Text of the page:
For he saw an angel enter, Dressed in garments white and new,

Said the angel: “I’m from heaven; The Lord just sent me down
To bring you up to glory And put on your golden crown.

“You’ve been a friend to every one, And worked hard night and day; You’ve supported many thousands And from few received your pay.

“S0 we want you up in glory, For you have labored hard, And the good Lord is preparing Your eternal, just reward.”

Then the angel and the merchant Started up towards glory’s gate, But when passing close to Hades, The angel murmured: “Wait!—

“I’ve a place I wish to show you; It’s the hottest place in Hell, Where the ones who never paid you In torment forever dwell.”

And behold the merchant saw there His old patrons by the score, And grabbing up a chair and fan, He wished for nothing more.

He desired to sit and watch them as they’d sizzle, singe and burn; And his eyes would rest on debtors, Whichever way they’d turn.

Said the angel: “Come on, merchant! There are pearly gates to see.” But the merchant only muttered, “This is Heaven enough for me."


Cohen Furniture Brothers Arrested For Egg Larceny

Dave Cohen, brother of Harry J. Cohen who planned and executed a fraudulent (furniture store) failure, was arrested in this city (Gettysburg, Pa) last week accused of the larceny of a consignment of eggs valued at $570 and belonging to Albert Hollinger of Adams county, Pa. He was also charged with false pretense concerning the disposal of the eggs. Jacob Cohen, another brother, who was also connected with the Cohen failure, was arrested at the same time on the same charge.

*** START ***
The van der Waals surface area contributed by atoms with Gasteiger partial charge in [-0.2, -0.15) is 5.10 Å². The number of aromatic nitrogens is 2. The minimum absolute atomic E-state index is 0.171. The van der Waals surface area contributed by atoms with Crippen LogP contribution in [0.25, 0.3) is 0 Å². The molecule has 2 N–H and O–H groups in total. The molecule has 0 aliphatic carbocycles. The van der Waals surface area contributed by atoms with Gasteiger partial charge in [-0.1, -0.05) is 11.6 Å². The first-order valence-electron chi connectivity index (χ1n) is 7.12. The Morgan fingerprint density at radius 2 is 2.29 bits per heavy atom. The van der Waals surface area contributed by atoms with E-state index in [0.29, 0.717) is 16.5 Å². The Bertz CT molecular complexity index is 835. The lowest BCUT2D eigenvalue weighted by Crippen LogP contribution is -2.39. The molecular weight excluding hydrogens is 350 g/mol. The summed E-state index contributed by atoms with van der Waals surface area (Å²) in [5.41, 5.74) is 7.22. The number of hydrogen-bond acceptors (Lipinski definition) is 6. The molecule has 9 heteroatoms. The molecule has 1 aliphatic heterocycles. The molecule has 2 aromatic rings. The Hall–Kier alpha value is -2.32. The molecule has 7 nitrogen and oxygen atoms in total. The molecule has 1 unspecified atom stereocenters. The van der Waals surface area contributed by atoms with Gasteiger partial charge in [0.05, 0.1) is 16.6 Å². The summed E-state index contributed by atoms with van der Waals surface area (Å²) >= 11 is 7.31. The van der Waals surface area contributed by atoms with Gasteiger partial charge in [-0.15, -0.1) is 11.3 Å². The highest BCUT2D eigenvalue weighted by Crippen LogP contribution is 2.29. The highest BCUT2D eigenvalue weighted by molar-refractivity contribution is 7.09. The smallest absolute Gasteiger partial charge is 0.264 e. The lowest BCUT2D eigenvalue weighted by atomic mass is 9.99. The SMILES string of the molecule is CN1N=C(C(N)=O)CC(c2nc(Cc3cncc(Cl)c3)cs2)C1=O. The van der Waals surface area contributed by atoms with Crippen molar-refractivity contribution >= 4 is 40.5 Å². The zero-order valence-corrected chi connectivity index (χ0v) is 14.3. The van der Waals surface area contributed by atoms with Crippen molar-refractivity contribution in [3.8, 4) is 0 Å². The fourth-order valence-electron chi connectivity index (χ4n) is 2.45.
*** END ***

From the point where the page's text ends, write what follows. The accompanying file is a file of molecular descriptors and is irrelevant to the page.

Both Dave and Jacob Cohen were held under $800 bail each, in the City Hall Police court for a hearing.


Furniture Store Get Kids To Collect Tin For War Effort

A THRIFT STAMP FREE to encourage a lesson in Thrift. Every child that brings in a pound of tinfoil to our store before August 15 will receive a Thrift Stamp free. The tinfoil is to be turned over to the Red Cross (the greatest Mother on earth helping our boys in this great fight for democracy).


Century Furniture's 1918. Grand Rapids Intros.